neuroscience, culture, ecology, immunology
The Cytokine Cycle
The Cytokine Cycle
W. Sue T. Griffin | Sep 1, 2011
The initiating cause of Alzheimer’s disease is still unknown. However, from our studies it’s clear that many types of neuronal damage—­­from traumatic brain injury, to epilepsy, infection, or genetic predisposition—­can activate brain immune cells—microglia and astrocytes-- promoting them to produce IL-1 and S100 inflammatory cytokines.
What Price Kindness?
Oren Harman | Sep 1, 2011
Exposing the life and work of a visionary and troubled scientist opens a window onto the evolution of altruism.
Capsule Reviews
Bob Grant | Sep 1, 2011
Art + Science Now, Signs of Life, Perceptions of Promise, Green Light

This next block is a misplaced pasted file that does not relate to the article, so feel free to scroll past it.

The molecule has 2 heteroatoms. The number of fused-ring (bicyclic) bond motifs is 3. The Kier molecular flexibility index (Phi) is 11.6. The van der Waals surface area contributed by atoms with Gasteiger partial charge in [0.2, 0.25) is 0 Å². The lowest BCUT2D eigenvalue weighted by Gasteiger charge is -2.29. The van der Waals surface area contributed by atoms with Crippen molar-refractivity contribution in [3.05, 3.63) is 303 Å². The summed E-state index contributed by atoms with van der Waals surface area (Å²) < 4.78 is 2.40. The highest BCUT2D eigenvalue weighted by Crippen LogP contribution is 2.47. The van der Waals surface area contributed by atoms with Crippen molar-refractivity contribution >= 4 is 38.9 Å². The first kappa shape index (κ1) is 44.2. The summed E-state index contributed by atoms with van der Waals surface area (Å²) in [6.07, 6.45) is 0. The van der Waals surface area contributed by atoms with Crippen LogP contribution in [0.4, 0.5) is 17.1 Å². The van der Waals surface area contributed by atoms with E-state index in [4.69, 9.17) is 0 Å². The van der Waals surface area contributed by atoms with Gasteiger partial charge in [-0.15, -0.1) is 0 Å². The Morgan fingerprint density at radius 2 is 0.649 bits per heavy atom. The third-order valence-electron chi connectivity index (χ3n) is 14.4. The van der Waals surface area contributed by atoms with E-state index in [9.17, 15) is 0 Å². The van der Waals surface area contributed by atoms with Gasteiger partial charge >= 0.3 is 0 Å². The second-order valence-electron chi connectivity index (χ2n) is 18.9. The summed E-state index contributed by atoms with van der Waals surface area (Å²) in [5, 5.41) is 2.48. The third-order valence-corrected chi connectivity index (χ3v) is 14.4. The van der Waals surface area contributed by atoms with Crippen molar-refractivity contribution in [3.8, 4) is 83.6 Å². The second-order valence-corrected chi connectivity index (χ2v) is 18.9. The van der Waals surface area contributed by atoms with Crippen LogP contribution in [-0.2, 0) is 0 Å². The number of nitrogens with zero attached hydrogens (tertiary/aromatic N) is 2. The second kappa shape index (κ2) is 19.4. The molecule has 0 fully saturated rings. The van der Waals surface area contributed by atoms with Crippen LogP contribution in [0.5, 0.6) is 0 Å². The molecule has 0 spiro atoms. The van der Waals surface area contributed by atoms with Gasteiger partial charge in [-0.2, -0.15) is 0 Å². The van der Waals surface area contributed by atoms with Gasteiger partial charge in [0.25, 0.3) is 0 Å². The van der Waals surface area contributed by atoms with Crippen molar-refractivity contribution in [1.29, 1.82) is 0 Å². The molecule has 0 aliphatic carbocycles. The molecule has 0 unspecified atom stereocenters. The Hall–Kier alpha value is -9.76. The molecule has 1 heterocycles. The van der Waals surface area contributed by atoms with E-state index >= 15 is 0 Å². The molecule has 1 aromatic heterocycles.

Adapting to Climate Change
Jef Akst | Sep 1, 2011
Indigenous populations are especially vulnerable to the effects of global climate change. A new research project aims to help them adapt.
Piggyback Pathogen
Jessica P. Johnson | Sep 1, 2011
Editor’s Choice in Immunology
Puncturing the Myth
Geoffrey Burnstock | Sep 1, 2011
Purinergic signaling, not mystical energy, may explain how acupuncture works.
Blood’s Role in the Aging Brain
Edyta Zielinska | Aug 31, 2011
A blood protein involved in allergy contributes to the decline in brain function and memory in aging mice.
The Happiness of English
Jef Akst | Aug 31, 2011
There are more positive words than negative ones in the written English language.
Hiding Under a Cap
Richard P. Grant | Aug 30, 2011
Editor's Choice in Immunology
Soldiers' Amygdalae Show Scars
Kerry Grens | Aug 30, 2011
A year and a half after soldiers have returned from war, impairments in the regulatory circuitry of the amygdala remain.